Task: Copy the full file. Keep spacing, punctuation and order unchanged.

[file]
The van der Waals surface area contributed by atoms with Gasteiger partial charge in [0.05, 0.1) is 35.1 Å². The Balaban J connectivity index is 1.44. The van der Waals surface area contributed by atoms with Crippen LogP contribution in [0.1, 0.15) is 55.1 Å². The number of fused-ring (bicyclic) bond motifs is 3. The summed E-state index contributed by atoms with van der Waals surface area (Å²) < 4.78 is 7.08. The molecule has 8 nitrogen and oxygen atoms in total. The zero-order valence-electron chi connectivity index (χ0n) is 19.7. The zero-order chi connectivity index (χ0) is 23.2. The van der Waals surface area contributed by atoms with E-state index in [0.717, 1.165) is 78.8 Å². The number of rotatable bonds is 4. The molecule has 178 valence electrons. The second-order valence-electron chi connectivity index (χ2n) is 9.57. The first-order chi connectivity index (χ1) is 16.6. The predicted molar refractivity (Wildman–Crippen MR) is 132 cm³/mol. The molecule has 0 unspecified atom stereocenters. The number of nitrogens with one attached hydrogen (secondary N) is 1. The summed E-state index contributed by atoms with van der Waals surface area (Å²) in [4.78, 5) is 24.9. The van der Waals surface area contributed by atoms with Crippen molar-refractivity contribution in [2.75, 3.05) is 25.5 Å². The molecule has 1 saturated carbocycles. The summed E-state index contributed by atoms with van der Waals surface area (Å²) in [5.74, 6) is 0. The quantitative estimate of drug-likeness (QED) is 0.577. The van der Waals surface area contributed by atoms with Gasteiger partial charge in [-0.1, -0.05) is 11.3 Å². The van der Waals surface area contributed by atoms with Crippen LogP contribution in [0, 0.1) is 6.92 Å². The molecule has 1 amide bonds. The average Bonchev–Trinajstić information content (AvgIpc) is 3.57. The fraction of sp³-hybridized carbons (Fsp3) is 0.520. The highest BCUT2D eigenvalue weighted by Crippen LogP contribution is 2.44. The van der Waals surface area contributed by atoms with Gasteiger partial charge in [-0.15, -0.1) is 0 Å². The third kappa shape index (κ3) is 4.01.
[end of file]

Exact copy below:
The van der Waals surface area contributed by atoms with Gasteiger partial charge in [0.05, 0.1) is 35.1 Å². The Balaban J connectivity index is 1.44. The van der Waals surface area contributed by atoms with Crippen LogP contribution in [0.1, 0.15) is 55.1 Å². The number of fused-ring (bicyclic) bond motifs is 3. The summed E-state index contributed by atoms with van der Waals surface area (Å²) < 4.78 is 7.08. The molecule has 8 nitrogen and oxygen atoms in total. The zero-order valence-electron chi connectivity index (χ0n) is 19.7. The zero-order chi connectivity index (χ0) is 23.2. The van der Waals surface area contributed by atoms with E-state index in [0.717, 1.165) is 78.8 Å². The number of rotatable bonds is 4. The molecule has 178 valence electrons. The second-order valence-electron chi connectivity index (χ2n) is 9.57. The first-order chi connectivity index (χ1) is 16.6. The predicted molar refractivity (Wildman–Crippen MR) is 132 cm³/mol. The molecule has 0 unspecified atom stereocenters. The number of nitrogens with one attached hydrogen (secondary N) is 1. The summed E-state index contributed by atoms with van der Waals surface area (Å²) in [4.78, 5) is 24.9. The van der Waals surface area contributed by atoms with Crippen molar-refractivity contribution in [2.75, 3.05) is 25.5 Å². The molecule has 1 saturated carbocycles. The summed E-state index contributed by atoms with van der Waals surface area (Å²) in [5.74, 6) is 0. The quantitative estimate of drug-likeness (QED) is 0.577. The van der Waals surface area contributed by atoms with Gasteiger partial charge in [-0.1, -0.05) is 11.3 Å². The van der Waals surface area contributed by atoms with Crippen LogP contribution in [0, 0.1) is 6.92 Å². The molecule has 1 amide bonds. The average Bonchev–Trinajstić information content (AvgIpc) is 3.57. The fraction of sp³-hybridized carbons (Fsp3) is 0.520. The highest BCUT2D eigenvalue weighted by Crippen LogP contribution is 2.44. The van der Waals surface area contributed by atoms with Gasteiger partial charge in [-0.15, -0.1) is 0 Å². The third kappa shape index (κ3) is 4.01.